Consistent with our hypothesis, we show that these proxies for bargaining power are positively related to founders’ control and the wedge between founders’ voting and economic rights. In contrast, the bargaining power proxies do not predict dual-class structures in which the controller is not the founder. All our specifications include industry fixed effects, such that the main findings are derived from changes in the availability of financing across time. We also find that younger firms with higher levels of innovation, as measured by the value of their patents, are associated with higher likelihood of founder control—suggesting that founders use dual-class structure to bond theirs firms’ commitment to long-term pursuit of their business strategy (Johnson, Karpoff & Yi (2015)). Our results are robust to including controls for hot public markets, such as industry returns or the average underpricing of recent IPOs in the industry, and the level of takeover activity in the industry prior to the IPO. The results are also robust when evaluating subsamples of the data that exclude certain types of IPOs, such as VC-backed IPOs, or IPOs in industries such as software.
We further explore the historical trends in dual-class firm offerings using a difference-in-differences analysis. We exploit the introduction of cloud computing in 2006, which reduced the costs of operations for startups in industries such as software, finance, leisure and services—collectively ‘Cloud’ industries (Ewens, Nanda & Rhodes-Kropf (2018)). As a result, startups in these industries became less reliant on VC funding, increasing the relative bargaining power of their founders vis-à-vis their investors. We show that following the introduction of cloud computing, firms in Cloud industries became more likely to adopt dual-class structures that give greater control to founders, particularly for VC-backed IPOs. This finding is consistent with a diminution in the governance role of VC firms over time (Lerner & Nanda (2020)) and anecdotal evidence that VC firms have become more deferential to entrepreneurs in the software industry (see for example here and here).
While many firms increasingly go public with a dual-class structure, they may adopt ‘sunset’ provisions that specify the circumstances under which the dual-class structure terminates and is replaced by a single class of shares with no superior voting rights. Sunset provisions substantially limit founders’ control over the firm and therefore the agency costs associated with dual-class structures. We document and classify the main types of sunsets in each dual-class IPO based on the event that triggers the conversion into a single class firm. The recent debate over sunsets has focused on ‘time sunsets’, which provide that the conversion into a single-class firm occurs at a pre-determined time, such as five years after the IPO. Opponents of dual-class structures have specifically suggested that all dual-class firms adopt time sunsets to ensure that there is an end to controllers’ superior voting rights. We document a general trend of firms becoming more likely to adopt all forms of sunsets in the latter part of our sample period. We further find that time sunsets are more likely to be included in VC-backed IPOs of dual-class firms, and less so in other IPOs. However, despite a growing trend of dual-class firms adopting such provisions, as shown in Figure 2, this trend is substantially weaker for founder-controlled firms. By again exploiting the introduction of cloud computing, we show evidence suggesting that when founders’ bargaining power is stronger, dual-class firms are less likely to adopt time sunsets.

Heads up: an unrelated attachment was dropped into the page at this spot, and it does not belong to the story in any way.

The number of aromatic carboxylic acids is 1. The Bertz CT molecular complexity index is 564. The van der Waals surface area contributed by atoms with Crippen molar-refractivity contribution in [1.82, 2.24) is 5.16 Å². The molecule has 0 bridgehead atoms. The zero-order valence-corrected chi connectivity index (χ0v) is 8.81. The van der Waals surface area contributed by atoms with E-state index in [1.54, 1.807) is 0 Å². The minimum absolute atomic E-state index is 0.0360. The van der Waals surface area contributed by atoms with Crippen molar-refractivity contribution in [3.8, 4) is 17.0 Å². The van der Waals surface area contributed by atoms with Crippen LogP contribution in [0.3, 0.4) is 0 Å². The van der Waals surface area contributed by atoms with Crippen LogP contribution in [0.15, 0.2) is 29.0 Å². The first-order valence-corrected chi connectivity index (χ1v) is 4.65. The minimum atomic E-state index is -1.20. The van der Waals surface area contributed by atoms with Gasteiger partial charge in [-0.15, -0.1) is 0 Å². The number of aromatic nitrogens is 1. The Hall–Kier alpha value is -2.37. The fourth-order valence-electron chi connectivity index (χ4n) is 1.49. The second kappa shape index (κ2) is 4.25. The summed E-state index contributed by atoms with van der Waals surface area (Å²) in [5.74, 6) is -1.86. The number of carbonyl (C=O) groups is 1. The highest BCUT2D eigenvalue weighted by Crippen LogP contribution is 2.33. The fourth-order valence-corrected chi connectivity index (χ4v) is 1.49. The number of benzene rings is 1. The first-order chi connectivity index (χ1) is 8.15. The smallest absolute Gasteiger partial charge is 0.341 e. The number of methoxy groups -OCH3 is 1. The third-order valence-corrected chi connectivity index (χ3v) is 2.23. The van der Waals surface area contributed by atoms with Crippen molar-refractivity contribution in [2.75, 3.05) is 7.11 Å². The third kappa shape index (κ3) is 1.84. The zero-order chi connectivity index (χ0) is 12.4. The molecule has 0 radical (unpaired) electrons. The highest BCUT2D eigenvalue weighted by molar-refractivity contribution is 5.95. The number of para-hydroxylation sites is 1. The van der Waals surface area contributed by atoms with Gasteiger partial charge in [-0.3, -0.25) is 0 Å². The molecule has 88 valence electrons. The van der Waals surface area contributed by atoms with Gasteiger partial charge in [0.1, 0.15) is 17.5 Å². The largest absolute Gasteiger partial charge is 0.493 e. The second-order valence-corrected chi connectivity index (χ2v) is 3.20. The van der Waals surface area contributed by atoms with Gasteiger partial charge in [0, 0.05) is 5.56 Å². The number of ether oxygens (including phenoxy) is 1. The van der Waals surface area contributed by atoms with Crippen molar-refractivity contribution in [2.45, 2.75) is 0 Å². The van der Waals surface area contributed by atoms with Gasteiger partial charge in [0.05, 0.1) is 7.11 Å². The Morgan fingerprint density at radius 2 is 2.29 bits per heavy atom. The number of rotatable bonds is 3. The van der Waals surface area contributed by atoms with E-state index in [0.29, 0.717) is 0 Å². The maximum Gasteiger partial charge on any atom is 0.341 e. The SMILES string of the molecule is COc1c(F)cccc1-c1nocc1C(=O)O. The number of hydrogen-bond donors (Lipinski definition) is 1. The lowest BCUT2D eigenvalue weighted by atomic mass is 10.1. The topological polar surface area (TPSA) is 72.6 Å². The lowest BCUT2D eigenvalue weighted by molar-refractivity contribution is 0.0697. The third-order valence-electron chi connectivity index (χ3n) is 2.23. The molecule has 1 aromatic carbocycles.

Figure 2: The Percentage of Time Sunsets in Dual-Class IPOs over Time
Finally, our construction of different wedges’ for founders, VC firms, PE firms, directors and officers, and public shareholders allows us to provide new insights into how dual-class structures relate to IPO firm valuation. We find that the wedge for the founders is positively related to Tobin’s Q and price-to-book ratio, while no such relationship exists for other controller types. Although valuation measures increase with the founder’s wedge, they decrease with the square of the founder’s wedge. This suggests that while investors are willing to assign a higher value to a firm driven by a founder’s control or vision, they remain skeptical of IPOs where the wedge is extreme; when founders’ voting rights far exceed their economic rights, concerns over high agency costs seem to dampen valuation premiums.
Dhruv Aggarwal is a PhD student in Financial Economics at Yale University.
Ofer Eldar is Associate Professor of Law, Economics and Finance at Duke University School of Law.
Yael V. Hochberg is the Ralph S. O’Connor Professor in Entrepreneurship – Finance at Rice University - Jesse H. Jones Graduate School of Business.
Lubomir P. Litov is the Michael F. Price Professor and Associate Professor in Finance at the University of Oklahoma.